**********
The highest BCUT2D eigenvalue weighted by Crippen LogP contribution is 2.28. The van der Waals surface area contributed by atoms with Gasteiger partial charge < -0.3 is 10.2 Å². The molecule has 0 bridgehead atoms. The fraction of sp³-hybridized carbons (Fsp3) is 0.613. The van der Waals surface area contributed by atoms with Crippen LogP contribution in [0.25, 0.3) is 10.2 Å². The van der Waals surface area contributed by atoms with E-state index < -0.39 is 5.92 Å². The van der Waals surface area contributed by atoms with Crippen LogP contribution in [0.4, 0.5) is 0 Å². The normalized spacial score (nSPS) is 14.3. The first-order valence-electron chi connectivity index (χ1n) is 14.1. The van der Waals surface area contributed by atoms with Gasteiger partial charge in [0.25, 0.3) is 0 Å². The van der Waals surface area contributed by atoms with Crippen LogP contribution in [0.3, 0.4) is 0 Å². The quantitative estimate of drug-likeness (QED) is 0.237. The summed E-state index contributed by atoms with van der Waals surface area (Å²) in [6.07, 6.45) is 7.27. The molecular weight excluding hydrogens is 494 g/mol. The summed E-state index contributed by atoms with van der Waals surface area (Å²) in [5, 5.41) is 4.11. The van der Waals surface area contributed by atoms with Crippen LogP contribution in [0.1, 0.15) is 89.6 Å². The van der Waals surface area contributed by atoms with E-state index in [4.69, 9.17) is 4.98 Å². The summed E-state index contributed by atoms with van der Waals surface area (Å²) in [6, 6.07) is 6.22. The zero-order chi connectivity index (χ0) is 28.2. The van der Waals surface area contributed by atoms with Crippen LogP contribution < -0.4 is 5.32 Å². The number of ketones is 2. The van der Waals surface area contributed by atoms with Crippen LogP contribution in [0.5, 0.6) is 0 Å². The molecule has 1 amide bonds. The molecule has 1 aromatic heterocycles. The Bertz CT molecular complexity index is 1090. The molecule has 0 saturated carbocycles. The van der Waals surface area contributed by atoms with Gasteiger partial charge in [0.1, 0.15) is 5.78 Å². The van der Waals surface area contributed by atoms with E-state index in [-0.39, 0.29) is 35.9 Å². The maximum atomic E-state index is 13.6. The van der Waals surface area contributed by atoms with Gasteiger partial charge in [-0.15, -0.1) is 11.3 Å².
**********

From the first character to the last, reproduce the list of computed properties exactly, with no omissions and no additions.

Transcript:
The highest BCUT2D eigenvalue weighted by Crippen LogP contribution is 2.28. The van der Waals surface area contributed by atoms with Gasteiger partial charge < -0.3 is 10.2 Å². The molecule has 0 bridgehead atoms. The fraction of sp³-hybridized carbons (Fsp3) is 0.613. The van der Waals surface area contributed by atoms with Crippen LogP contribution in [0.25, 0.3) is 10.2 Å². The van der Waals surface area contributed by atoms with E-state index < -0.39 is 5.92 Å². The van der Waals surface area contributed by atoms with Crippen LogP contribution in [0.4, 0.5) is 0 Å². The normalized spacial score (nSPS) is 14.3. The first-order valence-electron chi connectivity index (χ1n) is 14.1. The van der Waals surface area contributed by atoms with Gasteiger partial charge in [0.25, 0.3) is 0 Å². The van der Waals surface area contributed by atoms with Crippen LogP contribution in [0.3, 0.4) is 0 Å². The quantitative estimate of drug-likeness (QED) is 0.237. The summed E-state index contributed by atoms with van der Waals surface area (Å²) in [6.07, 6.45) is 7.27. The molecular weight excluding hydrogens is 494 g/mol. The summed E-state index contributed by atoms with van der Waals surface area (Å²) in [5, 5.41) is 4.11. The van der Waals surface area contributed by atoms with Crippen LogP contribution in [0.1, 0.15) is 89.6 Å². The van der Waals surface area contributed by atoms with E-state index in [4.69, 9.17) is 4.98 Å². The summed E-state index contributed by atoms with van der Waals surface area (Å²) in [6, 6.07) is 6.22. The zero-order chi connectivity index (χ0) is 28.2. The van der Waals surface area contributed by atoms with Crippen LogP contribution < -0.4 is 5.32 Å². The number of ketones is 2. The van der Waals surface area contributed by atoms with Crippen LogP contribution in [0.5, 0.6) is 0 Å². The molecule has 1 amide bonds. The molecule has 1 aromatic heterocycles. The Bertz CT molecular complexity index is 1090. The molecule has 0 saturated carbocycles. The van der Waals surface area contributed by atoms with Gasteiger partial charge in [0.1, 0.15) is 5.78 Å². The van der Waals surface area contributed by atoms with E-state index in [-0.39, 0.29) is 35.9 Å². The maximum atomic E-state index is 13.6. The van der Waals surface area contributed by atoms with Gasteiger partial charge in [-0.15, -0.1) is 11.3 Å².